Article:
Study Links Pesticides and ADHD

posted by Melissa Breyer May 17, 2010 3:15 pm
Exposure to pesticides is associated with increased risk of Attention-Deficit Hyperactivity Disorder (ADHD) in children, according to a team of scientists from the University of Montreal and Harvard University. Published in the journal Pediatrics, the study focused on 1,139 children from the general U.S. population and measured pesticide levels in their urine. The authors conclude that exposure to organophosphate pesticides, at levels common among U.S. children, may contribute to a diagnosis of ADHD.
In the past, exposure to organophosphates has been associated with negative effects on neurodevelopment, such as behavioral problems and lower cognitive function. However earlier studies have focused on populations with greater pesticide exposure relative to the general population. This study was conducted with 1139 children 8 to 15 years of age, representative of the general U.S. population. The findings showed that children with higher urinary levels of organophosphate metabolites were more likely to meet the diagnostic criteria for ADHD.
According to the study, approximately 40 organophosphate pesticides are registered with the U.S. Environmental Protection Agency (EPA) for use in the United States. The EPA considers food, drinking water, and residential pesticide use major sources of exposure. Residential pesticide use is common, but the important source of exposure to pesticides for infants and children would be from the diet, says the National Academy of Sciences.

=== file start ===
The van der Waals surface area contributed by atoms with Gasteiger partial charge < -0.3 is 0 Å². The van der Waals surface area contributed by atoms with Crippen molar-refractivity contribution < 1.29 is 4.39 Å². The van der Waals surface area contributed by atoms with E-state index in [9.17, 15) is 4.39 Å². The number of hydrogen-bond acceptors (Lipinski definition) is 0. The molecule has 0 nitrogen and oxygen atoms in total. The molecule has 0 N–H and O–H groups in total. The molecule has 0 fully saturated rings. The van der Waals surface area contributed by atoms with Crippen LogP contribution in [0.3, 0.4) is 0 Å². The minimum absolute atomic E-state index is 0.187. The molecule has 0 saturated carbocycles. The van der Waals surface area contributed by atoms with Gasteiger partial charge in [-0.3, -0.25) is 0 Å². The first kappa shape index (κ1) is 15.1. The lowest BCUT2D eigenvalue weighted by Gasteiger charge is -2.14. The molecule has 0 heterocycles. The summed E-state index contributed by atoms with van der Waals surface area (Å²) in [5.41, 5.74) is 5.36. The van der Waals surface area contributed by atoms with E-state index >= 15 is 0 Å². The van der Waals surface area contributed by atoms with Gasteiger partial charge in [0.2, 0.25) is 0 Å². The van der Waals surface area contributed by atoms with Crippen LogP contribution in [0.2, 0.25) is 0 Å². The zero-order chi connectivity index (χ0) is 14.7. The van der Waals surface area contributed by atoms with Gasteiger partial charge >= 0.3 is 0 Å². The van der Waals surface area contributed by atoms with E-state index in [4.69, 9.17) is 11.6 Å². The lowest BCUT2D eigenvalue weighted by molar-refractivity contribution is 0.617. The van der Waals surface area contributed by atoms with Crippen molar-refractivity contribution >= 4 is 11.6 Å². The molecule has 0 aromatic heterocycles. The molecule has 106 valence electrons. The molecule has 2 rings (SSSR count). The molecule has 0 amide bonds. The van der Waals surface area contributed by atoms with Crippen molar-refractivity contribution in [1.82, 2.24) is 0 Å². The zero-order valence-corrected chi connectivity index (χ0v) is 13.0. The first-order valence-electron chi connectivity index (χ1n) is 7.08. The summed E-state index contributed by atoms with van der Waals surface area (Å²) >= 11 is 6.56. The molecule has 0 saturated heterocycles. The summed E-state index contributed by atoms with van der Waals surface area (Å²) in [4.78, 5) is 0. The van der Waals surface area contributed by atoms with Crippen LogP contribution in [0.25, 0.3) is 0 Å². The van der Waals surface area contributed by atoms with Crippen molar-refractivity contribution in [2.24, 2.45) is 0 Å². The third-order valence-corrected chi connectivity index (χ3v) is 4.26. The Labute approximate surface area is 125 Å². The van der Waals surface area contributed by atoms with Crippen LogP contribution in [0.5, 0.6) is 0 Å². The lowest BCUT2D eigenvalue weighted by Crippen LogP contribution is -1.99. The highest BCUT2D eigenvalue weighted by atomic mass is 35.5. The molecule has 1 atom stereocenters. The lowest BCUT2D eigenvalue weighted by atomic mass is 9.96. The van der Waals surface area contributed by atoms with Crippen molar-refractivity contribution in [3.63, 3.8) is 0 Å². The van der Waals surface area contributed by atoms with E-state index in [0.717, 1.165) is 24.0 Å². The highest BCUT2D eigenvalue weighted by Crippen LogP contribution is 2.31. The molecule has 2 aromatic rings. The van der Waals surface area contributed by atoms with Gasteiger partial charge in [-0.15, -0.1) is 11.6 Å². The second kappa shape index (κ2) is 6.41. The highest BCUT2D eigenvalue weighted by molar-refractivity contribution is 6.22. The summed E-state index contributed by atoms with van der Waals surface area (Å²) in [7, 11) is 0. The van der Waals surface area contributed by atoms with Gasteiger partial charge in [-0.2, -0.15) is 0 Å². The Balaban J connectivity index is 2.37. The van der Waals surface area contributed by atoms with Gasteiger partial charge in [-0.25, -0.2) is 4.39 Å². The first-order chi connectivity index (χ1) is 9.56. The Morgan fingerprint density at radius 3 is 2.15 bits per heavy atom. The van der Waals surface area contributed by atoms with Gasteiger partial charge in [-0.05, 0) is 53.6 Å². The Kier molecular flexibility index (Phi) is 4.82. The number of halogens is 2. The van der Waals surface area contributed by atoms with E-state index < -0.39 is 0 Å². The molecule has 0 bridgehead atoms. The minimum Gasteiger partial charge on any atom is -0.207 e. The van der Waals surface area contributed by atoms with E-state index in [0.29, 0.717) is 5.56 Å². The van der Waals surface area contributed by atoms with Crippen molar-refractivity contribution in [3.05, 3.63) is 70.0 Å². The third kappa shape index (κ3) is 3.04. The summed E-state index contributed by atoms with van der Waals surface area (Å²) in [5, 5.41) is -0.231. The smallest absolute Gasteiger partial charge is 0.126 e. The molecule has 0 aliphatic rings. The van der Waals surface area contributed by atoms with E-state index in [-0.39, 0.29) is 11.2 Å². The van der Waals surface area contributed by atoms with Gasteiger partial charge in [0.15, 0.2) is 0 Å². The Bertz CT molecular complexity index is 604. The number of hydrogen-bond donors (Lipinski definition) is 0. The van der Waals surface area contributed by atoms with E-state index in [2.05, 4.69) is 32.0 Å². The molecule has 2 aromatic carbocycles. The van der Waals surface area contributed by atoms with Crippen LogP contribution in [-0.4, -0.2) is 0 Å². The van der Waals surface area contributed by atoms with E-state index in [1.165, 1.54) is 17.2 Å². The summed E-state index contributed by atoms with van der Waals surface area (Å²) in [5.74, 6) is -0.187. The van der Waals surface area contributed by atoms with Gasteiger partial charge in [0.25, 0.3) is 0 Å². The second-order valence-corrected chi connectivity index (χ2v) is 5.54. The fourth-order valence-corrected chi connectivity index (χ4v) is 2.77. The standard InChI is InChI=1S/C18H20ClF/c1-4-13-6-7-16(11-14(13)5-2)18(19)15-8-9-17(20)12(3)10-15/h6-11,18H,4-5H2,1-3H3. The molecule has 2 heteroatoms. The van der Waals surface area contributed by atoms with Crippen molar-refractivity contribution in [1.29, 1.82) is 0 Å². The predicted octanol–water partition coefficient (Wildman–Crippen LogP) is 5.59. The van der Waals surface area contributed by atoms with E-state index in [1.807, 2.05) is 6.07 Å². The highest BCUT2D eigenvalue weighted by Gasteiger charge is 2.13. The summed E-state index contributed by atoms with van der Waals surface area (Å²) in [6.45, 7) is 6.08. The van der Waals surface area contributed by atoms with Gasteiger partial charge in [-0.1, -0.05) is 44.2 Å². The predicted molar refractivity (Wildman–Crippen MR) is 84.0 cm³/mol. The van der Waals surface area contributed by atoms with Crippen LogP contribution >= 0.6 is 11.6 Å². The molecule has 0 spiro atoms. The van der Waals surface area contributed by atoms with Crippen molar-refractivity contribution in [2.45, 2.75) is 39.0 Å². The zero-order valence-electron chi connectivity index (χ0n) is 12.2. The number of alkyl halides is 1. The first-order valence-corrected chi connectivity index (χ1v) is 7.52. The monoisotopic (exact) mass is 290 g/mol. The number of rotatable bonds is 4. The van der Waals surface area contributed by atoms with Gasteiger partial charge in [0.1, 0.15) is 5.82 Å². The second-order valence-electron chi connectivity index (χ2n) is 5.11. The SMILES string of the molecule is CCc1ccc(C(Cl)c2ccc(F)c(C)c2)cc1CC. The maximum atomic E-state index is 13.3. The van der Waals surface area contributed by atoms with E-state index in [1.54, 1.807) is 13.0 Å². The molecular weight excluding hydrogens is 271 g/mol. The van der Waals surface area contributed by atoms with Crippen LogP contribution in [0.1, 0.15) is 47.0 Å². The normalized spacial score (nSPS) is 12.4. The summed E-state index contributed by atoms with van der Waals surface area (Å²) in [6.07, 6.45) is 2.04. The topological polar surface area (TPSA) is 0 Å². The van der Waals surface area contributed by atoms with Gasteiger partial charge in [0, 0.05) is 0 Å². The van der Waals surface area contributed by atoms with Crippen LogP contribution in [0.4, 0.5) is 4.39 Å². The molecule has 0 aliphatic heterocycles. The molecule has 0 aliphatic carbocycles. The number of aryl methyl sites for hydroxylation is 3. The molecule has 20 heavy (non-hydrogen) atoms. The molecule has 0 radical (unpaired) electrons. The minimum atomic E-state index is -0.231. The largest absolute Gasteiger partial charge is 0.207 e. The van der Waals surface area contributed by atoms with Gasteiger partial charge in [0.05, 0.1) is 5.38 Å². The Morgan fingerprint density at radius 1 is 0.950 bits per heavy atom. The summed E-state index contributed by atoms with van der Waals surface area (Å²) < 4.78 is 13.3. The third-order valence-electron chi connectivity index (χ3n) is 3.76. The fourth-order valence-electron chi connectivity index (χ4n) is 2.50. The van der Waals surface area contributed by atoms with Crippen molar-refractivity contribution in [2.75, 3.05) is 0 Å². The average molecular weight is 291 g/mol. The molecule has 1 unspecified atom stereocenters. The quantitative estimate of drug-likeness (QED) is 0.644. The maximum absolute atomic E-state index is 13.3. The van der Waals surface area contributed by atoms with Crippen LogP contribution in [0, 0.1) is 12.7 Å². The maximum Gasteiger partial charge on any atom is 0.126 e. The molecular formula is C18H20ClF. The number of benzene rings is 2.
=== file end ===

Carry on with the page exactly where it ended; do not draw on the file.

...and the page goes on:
The U.S. Pesticide Residue Program Report for 2008 notes that measurable concentrations of the organophosphate malathion were found in 28 percent of frozen blueberry samples, 25 percent of strawberry samples, and 19 percent of celery samples. Children are thought to be at greatest risk from organophosphate toxicity because the developing brain is more susceptible to neurotoxicants and the dose of pesticides per body weight is likely to be larger for children. Children 6 to 11 years of age have the highest urinary concentrations of dialkyl phosphate (DAP) metabolites (markers of organophosphate exposure), compared with other age groups in the U.S. population. As well, children have fewer detoxifying enzymes, which contributes to their vulnerability.
What to do:
The best way to limit exposure to pesticides is to limit the intake of foods with high pesticides loads. What are the worst culprits for pesticide residue? The Shopper’s Guide developed by Environmental Working Group (EWG) is based on data from nearly 87,000 tests for pesticide residues in produce collected by the U.S. Department of Agriculture and the U.S. Food and Drug Administration. Here are the top 15 fruits/vegetables from the guide that contain the most pesticide (number one being the worst). It is advised, whenever possible, to purchase these items organically:
1. Celery
2. Peaches
3. Strawberries
4. Apples
5. Blueberries (Domestic)
6. Nectarines
7. Sweet Bell Peppers
8. Spinach
9. Kale / Collard Greens
10. Cherries
11. Potatoes
12. Grapes (Imported)
13. Lettuce
14. Blueberries (Imported)
15. Carrots

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